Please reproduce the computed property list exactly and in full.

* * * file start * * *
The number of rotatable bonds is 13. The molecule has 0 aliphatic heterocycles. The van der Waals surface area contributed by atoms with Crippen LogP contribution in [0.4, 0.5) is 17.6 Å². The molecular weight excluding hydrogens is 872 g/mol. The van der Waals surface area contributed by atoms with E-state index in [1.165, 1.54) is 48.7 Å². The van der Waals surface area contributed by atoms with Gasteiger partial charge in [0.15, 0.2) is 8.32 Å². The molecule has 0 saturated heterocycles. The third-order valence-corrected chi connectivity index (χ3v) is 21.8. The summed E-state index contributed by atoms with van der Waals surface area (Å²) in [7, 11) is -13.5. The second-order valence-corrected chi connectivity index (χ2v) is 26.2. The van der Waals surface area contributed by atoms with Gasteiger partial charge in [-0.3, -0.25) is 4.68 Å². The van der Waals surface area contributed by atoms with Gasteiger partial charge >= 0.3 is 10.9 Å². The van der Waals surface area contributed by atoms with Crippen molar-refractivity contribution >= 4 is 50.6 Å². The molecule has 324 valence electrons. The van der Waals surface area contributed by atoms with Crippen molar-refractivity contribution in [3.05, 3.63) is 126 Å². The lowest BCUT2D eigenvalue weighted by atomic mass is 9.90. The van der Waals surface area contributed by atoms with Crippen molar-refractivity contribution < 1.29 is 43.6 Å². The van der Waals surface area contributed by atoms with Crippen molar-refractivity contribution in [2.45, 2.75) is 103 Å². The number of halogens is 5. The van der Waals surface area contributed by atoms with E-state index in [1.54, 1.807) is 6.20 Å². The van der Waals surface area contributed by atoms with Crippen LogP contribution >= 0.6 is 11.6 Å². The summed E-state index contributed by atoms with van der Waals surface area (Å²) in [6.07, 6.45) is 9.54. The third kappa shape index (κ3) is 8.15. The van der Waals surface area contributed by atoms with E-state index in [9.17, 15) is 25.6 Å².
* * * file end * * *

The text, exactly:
The number of rotatable bonds is 13. The molecule has 0 aliphatic heterocycles. The van der Waals surface area contributed by atoms with Crippen LogP contribution in [0.4, 0.5) is 17.6 Å². The molecular weight excluding hydrogens is 872 g/mol. The van der Waals surface area contributed by atoms with E-state index in [1.165, 1.54) is 48.7 Å². The van der Waals surface area contributed by atoms with Gasteiger partial charge in [0.15, 0.2) is 8.32 Å². The molecule has 0 saturated heterocycles. The third-order valence-corrected chi connectivity index (χ3v) is 21.8. The summed E-state index contributed by atoms with van der Waals surface area (Å²) in [7, 11) is -13.5. The second-order valence-corrected chi connectivity index (χ2v) is 26.2. The van der Waals surface area contributed by atoms with Gasteiger partial charge in [-0.3, -0.25) is 4.68 Å². The van der Waals surface area contributed by atoms with Gasteiger partial charge >= 0.3 is 10.9 Å². The van der Waals surface area contributed by atoms with Crippen molar-refractivity contribution >= 4 is 50.6 Å². The molecule has 324 valence electrons. The van der Waals surface area contributed by atoms with Crippen molar-refractivity contribution in [3.05, 3.63) is 126 Å². The lowest BCUT2D eigenvalue weighted by atomic mass is 9.90. The van der Waals surface area contributed by atoms with Crippen molar-refractivity contribution < 1.29 is 43.6 Å². The van der Waals surface area contributed by atoms with Crippen molar-refractivity contribution in [2.45, 2.75) is 103 Å². The number of halogens is 5. The van der Waals surface area contributed by atoms with E-state index in [1.54, 1.807) is 6.20 Å². The van der Waals surface area contributed by atoms with Crippen LogP contribution >= 0.6 is 11.6 Å². The summed E-state index contributed by atoms with van der Waals surface area (Å²) in [6.07, 6.45) is 9.54. The third kappa shape index (κ3) is 8.15. The van der Waals surface area contributed by atoms with E-state index in [9.17, 15) is 25.6 Å².